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Christmas 1983


Hello to all!!

This letter is going to serve as a Christmas card, newsletter, and all around gossip sheet. We've been tied up lately, and they used 500 lb test rope, so it took us longer than usual to break free.

I've been involved with a project at work (again!) that represents one of the first times my company has ventured out into the commercial world. The system works on an IBM PC, and involves international monetary finances. The powers that be wanted a demonstration system up and running by 9 January so they could begin field-testing the "User friendliness" of the system. They gave us the go-ahead on 2 November. We still had to acquire an IBM PC and all the associated sundries needed to make it work. By 10 December we had all the pieces in the building and I could begin to work on my end of it, which was the software to run on the IBM PC. Luckily we had the actual machine delivered by the end of November so I could spend the time between then and 10 December getting used to the machine (I've never worked with a micro-computer before!). Basically the demo was all up to me. The other guys had some contribution, but the software to run on the PC was "my baby." I made it, but it meant working some long hours over the usual holiday season. I got to break away from it over Christmas, and we all went to Lynn's sister's new house up in East Vassalboro, Maine (outside of Waterville). We had 4 days up there and it was great. The kids had a grand time. Megan is "in to" Santa, so she was really excited about the goings-on, and Audrey caught the excitement from Megan even though she wasn't as aware of what was happening. On a sour note, Lynn sprained her foot falling down the cellar stairs just as we were leaving, so she had a good limp on by the time we got there. We contemplated canceling, but she figured that she would be in pain wherever she was, so why not be where the action is? It worked out quite nicely in spite of it all, because there were a number of people there to share with child care, and there was even a nurse or two to cater to Lynn's needs. All in all it was a superb Christmas.

Well, anyway, I got the project done on time (just barely! Ask me about it sometime), and the demo was so successful that my company has formed a new company just to develop and market this software/data product. I have my time booked up for a year or more on Betac projects, so they were in a quandary as to how to fit this new assignment into my schedule (as well as the other two guys). My boss came up with an idea, so I am now doing consulting to the new company for the finished user system on my very own IBM PC at home!! This letter was typed on it (I already sold my old IBM Selectric 72) and it is slick. For those of you who care I will describe the system. For those of you who couldn't care less, skip to the next paragraph. The machine is an IBM PC with 1 disk drive and 256k of core. I have acquired a 10Mb hard disk drive to fit into the cabinet but I had trouble formatting it so I need to talk to the manufacturer (not IBM, Maynard Electronics in Florida). I have an IBM monochrome display, which is driven by a Hercules Technology Corp graphics card, giving me text mode of 80 char by 25 lines, and 2 screens of graphics mode 720 x 348. I also have a Hayes internal 1200 baud modem, and an Okidata microline 92 printer.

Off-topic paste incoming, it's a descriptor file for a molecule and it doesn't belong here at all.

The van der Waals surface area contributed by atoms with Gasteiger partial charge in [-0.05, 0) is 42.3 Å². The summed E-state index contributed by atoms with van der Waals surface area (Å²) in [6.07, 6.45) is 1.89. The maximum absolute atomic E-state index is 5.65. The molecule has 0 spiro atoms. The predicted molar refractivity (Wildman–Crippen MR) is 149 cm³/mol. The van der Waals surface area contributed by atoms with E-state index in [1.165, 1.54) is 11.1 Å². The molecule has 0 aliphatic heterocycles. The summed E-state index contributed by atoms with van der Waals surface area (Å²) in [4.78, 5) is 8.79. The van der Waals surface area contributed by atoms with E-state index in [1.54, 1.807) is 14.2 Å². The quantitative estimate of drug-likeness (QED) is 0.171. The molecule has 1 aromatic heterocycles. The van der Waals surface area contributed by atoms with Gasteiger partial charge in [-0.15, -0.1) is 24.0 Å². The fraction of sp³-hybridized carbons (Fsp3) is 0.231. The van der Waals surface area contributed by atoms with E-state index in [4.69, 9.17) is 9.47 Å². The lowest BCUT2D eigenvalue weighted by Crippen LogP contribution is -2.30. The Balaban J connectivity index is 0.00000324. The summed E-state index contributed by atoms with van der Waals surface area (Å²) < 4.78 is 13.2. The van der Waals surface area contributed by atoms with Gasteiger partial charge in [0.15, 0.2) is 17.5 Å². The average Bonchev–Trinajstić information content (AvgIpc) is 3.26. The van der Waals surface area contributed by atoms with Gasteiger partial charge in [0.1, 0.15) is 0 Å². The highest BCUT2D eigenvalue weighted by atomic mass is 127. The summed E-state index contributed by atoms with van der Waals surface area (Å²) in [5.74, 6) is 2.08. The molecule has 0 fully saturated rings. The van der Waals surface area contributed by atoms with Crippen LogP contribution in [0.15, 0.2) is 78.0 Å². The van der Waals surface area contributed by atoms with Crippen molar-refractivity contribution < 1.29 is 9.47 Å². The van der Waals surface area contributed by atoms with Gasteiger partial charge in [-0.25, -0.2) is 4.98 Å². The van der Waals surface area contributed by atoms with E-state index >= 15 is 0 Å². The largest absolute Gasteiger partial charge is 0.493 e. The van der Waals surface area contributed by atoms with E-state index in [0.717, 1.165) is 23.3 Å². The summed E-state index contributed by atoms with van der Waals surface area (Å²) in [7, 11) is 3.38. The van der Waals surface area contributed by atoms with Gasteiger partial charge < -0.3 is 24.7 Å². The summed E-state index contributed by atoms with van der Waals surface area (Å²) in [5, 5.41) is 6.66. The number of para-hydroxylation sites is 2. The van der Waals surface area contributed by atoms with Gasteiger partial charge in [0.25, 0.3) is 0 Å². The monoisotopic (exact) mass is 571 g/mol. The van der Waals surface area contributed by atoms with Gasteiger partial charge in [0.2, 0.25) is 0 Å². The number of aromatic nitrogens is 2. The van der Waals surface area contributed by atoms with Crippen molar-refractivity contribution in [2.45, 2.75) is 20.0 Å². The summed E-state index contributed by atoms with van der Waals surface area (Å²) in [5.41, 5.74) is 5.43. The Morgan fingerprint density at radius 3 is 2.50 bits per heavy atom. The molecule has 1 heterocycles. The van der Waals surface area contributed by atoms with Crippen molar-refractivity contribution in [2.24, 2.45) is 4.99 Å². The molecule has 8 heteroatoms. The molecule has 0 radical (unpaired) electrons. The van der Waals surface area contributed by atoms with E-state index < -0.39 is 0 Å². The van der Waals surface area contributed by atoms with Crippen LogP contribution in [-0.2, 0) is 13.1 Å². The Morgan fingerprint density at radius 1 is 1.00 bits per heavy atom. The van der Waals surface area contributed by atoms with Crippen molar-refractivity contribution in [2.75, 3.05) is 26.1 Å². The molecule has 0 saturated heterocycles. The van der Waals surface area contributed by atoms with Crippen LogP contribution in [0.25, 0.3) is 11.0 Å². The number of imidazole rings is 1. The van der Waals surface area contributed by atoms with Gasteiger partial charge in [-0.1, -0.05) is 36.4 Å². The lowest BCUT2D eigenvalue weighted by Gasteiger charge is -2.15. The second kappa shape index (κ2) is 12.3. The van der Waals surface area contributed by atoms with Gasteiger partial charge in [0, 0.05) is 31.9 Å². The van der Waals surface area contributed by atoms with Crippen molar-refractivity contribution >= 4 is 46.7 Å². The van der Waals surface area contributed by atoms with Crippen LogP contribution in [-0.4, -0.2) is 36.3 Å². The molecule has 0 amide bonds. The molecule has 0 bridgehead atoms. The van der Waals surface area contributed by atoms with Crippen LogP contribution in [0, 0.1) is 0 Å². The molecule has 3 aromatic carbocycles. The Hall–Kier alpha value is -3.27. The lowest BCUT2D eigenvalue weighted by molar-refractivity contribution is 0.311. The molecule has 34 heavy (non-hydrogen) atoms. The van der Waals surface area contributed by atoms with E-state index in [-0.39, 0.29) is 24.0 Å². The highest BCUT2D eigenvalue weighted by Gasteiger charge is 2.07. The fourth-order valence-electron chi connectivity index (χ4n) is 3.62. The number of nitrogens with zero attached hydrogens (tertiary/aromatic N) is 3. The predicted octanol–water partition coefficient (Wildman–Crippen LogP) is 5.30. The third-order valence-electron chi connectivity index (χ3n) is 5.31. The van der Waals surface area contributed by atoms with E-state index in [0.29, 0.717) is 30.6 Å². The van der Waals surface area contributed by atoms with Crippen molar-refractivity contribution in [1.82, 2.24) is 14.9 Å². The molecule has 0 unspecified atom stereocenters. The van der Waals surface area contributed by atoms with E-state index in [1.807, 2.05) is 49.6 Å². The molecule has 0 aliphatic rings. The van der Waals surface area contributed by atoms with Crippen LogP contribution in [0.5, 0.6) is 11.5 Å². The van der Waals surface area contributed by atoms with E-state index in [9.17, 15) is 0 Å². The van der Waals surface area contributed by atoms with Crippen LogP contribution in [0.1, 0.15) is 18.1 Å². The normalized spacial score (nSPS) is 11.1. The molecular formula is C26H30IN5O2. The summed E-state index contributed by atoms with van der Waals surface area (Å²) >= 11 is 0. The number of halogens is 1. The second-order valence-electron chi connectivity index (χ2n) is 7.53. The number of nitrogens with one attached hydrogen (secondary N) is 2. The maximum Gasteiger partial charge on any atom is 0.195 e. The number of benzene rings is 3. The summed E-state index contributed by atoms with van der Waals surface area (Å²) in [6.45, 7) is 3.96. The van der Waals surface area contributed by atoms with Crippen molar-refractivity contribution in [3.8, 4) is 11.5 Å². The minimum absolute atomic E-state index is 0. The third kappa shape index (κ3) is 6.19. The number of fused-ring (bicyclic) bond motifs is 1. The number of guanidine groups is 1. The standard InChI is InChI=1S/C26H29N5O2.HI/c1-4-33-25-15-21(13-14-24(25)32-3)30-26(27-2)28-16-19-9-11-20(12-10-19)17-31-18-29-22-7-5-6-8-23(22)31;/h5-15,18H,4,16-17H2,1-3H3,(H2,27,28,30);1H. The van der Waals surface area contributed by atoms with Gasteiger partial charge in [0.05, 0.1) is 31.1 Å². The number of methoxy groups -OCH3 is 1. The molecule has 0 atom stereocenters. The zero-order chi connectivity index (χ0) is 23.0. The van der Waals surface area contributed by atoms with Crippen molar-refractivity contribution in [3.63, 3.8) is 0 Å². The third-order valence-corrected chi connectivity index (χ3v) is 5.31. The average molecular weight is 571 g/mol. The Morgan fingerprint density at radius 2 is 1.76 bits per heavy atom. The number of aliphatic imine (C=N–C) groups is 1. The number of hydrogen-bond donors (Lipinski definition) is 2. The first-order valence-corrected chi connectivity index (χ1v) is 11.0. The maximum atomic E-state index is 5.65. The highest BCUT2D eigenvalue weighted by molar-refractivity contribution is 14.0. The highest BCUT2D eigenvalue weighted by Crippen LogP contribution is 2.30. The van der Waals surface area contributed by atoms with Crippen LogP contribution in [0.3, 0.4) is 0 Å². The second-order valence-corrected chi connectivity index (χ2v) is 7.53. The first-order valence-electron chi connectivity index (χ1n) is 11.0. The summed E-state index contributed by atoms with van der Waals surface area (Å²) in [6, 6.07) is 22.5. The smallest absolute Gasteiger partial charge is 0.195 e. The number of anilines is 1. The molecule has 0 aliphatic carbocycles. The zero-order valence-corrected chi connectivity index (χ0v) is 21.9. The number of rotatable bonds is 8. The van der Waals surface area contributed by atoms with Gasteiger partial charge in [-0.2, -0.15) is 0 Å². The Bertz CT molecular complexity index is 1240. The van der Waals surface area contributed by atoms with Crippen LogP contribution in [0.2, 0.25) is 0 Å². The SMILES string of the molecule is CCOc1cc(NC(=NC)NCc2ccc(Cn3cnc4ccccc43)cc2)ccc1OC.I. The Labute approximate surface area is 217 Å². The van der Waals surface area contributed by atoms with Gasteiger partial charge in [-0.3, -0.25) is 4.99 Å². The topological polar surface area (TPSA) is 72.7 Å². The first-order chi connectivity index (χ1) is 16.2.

News of the homestead: I finished painting the house!! It was close, I finished the first part of November on the last warmish days of autumn, but its done. The worst part was scraping. We found a bicentennial book of photographs of Lexington, and in the book was an aerial photo of Lexington Center from 1941. You can see our house, plain as day, and it is white. When I was scraping, I found only two coats of paint on the house, the gold that was on it, and underneath was white! That means that the house has been painted only once since 1941! No wonder I had so much work scraping!. We chose a "canvas" color for the body of the house, and a dusty blue called "Nantucket blue" for the trim. When we were all done, it dawned on us why the house was not painted two colors before. With the windows and doors a different color, the crookedness of the frames sticks out like a sore thumb! Oh, well. Live and learn.

We got a wood swingset for the kids. They love it! It has a slide, two swings, a trapeeze, and a climbing section. Megan took about three days to learn, but now she can pump like a pro! That's great for us! One less kid to push! Audrey has less fear on it than Megan does. She wants to do everything that her big sister does, the swingset included.

Speaking of Audrey, she is really blossoming with her language skills. Though she's not yet two, she can communicate quite well, and often can get her point across. Once in a while we need a translator for the jumbled words, and Megan often helps out. Audrey also has a temper! We have given up on most ways of dealing with it. Ostracizing her seems to be the only thing that has any effect. Sometimes she can be the sweetest little thing, good as gold, and at other times its a wonder if she will make it to two!

Megan is quite an artist with the crayon box. She will sit and draw her own pictures (not coloring books) for what seems like hours. And when she's done, her pictures are often recognizable things. Her favorite thing to draw is a lion in a cage, complete with bars and decorations on the cage, and the lion has legs, and teeth, and a mane, and eyelashes, and sometimes a tail! She goes to nursery school twice a week, and has learned quite a lot from there. She has a few songs she can sing, and the stack of craft projects is approaching the ceiling in the cellar!

 

 

 

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